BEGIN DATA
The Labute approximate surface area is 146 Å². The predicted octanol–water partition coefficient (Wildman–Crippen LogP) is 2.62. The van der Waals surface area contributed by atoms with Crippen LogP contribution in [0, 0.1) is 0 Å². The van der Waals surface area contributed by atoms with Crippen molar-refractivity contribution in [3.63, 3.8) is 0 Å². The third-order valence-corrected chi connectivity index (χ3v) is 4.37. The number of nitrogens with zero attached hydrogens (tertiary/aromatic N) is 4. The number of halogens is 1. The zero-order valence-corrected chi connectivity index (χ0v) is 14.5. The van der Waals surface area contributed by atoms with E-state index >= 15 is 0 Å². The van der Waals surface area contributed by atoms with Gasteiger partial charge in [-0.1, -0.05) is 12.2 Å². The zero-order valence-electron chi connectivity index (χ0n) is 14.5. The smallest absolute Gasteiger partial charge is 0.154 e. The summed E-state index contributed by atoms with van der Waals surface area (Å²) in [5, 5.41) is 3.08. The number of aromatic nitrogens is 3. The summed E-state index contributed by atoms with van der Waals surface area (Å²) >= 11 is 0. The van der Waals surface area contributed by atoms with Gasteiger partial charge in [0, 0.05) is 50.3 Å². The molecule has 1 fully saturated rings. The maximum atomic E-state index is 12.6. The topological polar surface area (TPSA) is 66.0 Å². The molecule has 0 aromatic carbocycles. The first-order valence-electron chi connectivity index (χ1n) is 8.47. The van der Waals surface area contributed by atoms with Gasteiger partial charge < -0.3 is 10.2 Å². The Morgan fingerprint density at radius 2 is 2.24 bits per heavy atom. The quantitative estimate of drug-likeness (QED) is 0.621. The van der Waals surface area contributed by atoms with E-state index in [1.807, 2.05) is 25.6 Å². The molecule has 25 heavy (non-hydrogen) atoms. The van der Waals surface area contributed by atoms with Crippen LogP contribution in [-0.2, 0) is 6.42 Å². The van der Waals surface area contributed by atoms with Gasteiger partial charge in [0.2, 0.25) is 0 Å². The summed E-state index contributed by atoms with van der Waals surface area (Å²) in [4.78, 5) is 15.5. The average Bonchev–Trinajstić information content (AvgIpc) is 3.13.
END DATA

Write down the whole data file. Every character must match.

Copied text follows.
The Labute approximate surface area is 146 Å². The predicted octanol–water partition coefficient (Wildman–Crippen LogP) is 2.62. The van der Waals surface area contributed by atoms with Crippen LogP contribution in [0, 0.1) is 0 Å². The van der Waals surface area contributed by atoms with Crippen molar-refractivity contribution in [3.63, 3.8) is 0 Å². The third-order valence-corrected chi connectivity index (χ3v) is 4.37. The number of nitrogens with zero attached hydrogens (tertiary/aromatic N) is 4. The number of halogens is 1. The zero-order valence-corrected chi connectivity index (χ0v) is 14.5. The van der Waals surface area contributed by atoms with E-state index >= 15 is 0 Å². The van der Waals surface area contributed by atoms with Gasteiger partial charge in [-0.1, -0.05) is 12.2 Å². The zero-order valence-electron chi connectivity index (χ0n) is 14.5. The smallest absolute Gasteiger partial charge is 0.154 e. The summed E-state index contributed by atoms with van der Waals surface area (Å²) in [5, 5.41) is 3.08. The number of aromatic nitrogens is 3. The summed E-state index contributed by atoms with van der Waals surface area (Å²) >= 11 is 0. The van der Waals surface area contributed by atoms with Gasteiger partial charge in [0, 0.05) is 50.3 Å². The molecule has 1 fully saturated rings. The maximum atomic E-state index is 12.6. The topological polar surface area (TPSA) is 66.0 Å². The molecule has 0 aromatic carbocycles. The first-order valence-electron chi connectivity index (χ1n) is 8.47. The van der Waals surface area contributed by atoms with Gasteiger partial charge < -0.3 is 10.2 Å². The Morgan fingerprint density at radius 2 is 2.24 bits per heavy atom. The quantitative estimate of drug-likeness (QED) is 0.621. The van der Waals surface area contributed by atoms with E-state index in [1.807, 2.05) is 25.6 Å². The molecule has 25 heavy (non-hydrogen) atoms. The van der Waals surface area contributed by atoms with Crippen LogP contribution in [-0.2, 0) is 6.42 Å². The van der Waals surface area contributed by atoms with Gasteiger partial charge in [0.2, 0.25) is 0 Å². The summed E-state index contributed by atoms with van der Waals surface area (Å²) in [4.78, 5) is 15.5. The average Bonchev–Trinajstić information content (AvgIpc) is 3.13.